AT THE END OF THE WORLD I EXIST
The first thing French film critic Serge Daney (1944-1992) would do upon arrival in the places he traveled to, was to buy one postcard and send it to his mother in Paris. ‘At the end of the world I exist’, he mentions in the book Postcards from the Cinema (2007), as one of the gestures you make when you send someone a postcard.
The written ‘I’ relates to every reader’s own ‘I’. The sentence creates then an imaginative line between the written ‘I’ and the person reading it. The written 'I' relates to a moment in life being at the end of the world or imagines this a moment still to come.
The act of sending a postcard establishes a relationship between sender and addressee. There's him and you, in two different places. He was thinking of you and the postcard reminds you of this, it concretizes a mutual thought, but cannot present this mutuality in time: the postcard is always late.
Sentences carry the reader in a horizontal direction. Is the character ‘I’ – when we see the letter as a vertical line interrupting the horizontality of the sentence – fixed? Does this fixation offer new ‘vertical’ possibilities to travel various and unimaginable directions? And what if traveling becomes wandering – traveling without a specific destination – getting in an infinitive loop?
To travel, like other practices, is to pass through identities. A trace (maybe an ‘I’) is a fictive line that divides a space in two. Looking closer, the line is a new space, a wake, the result of the fragmentation. This space, how it is generated and the duration of/in it, is what is investigated in the installation of sculptures and images shown in the exhibition. The works on display is mirroring an ongoing discourse between the two artists about traveling, distance and the transportive potentialities of the image.
RETURNING, TENERIFE Eva Olthof
From her house in Amherst, Massachusetts Emily Dickinson (1830-1886) wrote many poems and letters, when she died most part of her correspondence was burned but her poetry was made public because it was considered as her letter to the world. Dickinson lived her life in reclusion, between the walls of her parental home amongst family. She wrote about geographical places as if she had visited them, about Naples and Tenerife. In letters to friends she mentioned that she traveled when she closed her eyes. One could say that she mobilized herself through reading books and magazines, writing about the things she had read.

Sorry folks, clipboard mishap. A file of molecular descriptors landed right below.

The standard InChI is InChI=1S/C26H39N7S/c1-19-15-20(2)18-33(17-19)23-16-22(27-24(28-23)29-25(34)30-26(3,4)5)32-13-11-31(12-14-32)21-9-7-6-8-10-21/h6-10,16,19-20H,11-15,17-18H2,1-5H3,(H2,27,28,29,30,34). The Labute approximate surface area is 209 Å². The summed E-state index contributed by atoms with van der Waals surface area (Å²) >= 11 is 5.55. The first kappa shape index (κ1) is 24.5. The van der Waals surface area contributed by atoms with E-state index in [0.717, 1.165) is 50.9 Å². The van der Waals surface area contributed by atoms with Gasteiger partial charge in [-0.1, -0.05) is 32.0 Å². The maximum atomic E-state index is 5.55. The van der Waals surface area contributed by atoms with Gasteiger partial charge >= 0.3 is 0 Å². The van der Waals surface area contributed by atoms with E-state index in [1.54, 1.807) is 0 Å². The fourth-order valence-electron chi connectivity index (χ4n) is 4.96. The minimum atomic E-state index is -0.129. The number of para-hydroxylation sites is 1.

The installation juxtaposes two idea’s: Dickinson’s ability to travel via books while she was sojourned in one spot and French film critic Serge Daney’s (1944-1992) drive to run his entire life to every direction of the world: the unsigned postcard. In both lives the image played an important role; Dickinson captured images through the suggestive language of poetry and Daney became in his childhood a cinephile- someone totally captivated by cinema- he never made cinema himself; he wrote about his experience with it stemming from his own biography combined with his theoretical, journalistic and critical experience. Like cinema, everyone can read the postcard but understand it in different ways, it can be the place of private coded communication yet to be read by the mailman and the recipient. Daney saw the postcard as an image ‘flaked off’ reality.
Daney sent more than fifteen hundred postcards to his mother, he would find the last one sent upon arrival back home on a piece of furniture where his mother left if for him to easily archive it with the others. The last postcard I have sent to my mother depicts Pico del Teide on Tenerife. The last postcard I received came from La Palma showing volcano Teneguia.
ROUNDELAY Stefano Faoro
During an interview video artist Michael Snow described the traditional movie theater situation in a simple sentence: “we are two sides and we fold”. Outside the movie theater the process becomes costant, a loop of the act of folding. Travelling can be seen as a movement through different temporalities and spaces, through identities.
The installation is about the travel to get here – now walking through the room, through different durations: the outside, the architecture, the furniture, the book, us. The rope and the representation of it is something we are normally not aware of, a tool to keep the process of folding costant – and its result.
Made possible in part by Etalage Derde Wal & Mondriaan Fund the Netherlands Foundation for Visual Arts, Design and Architecture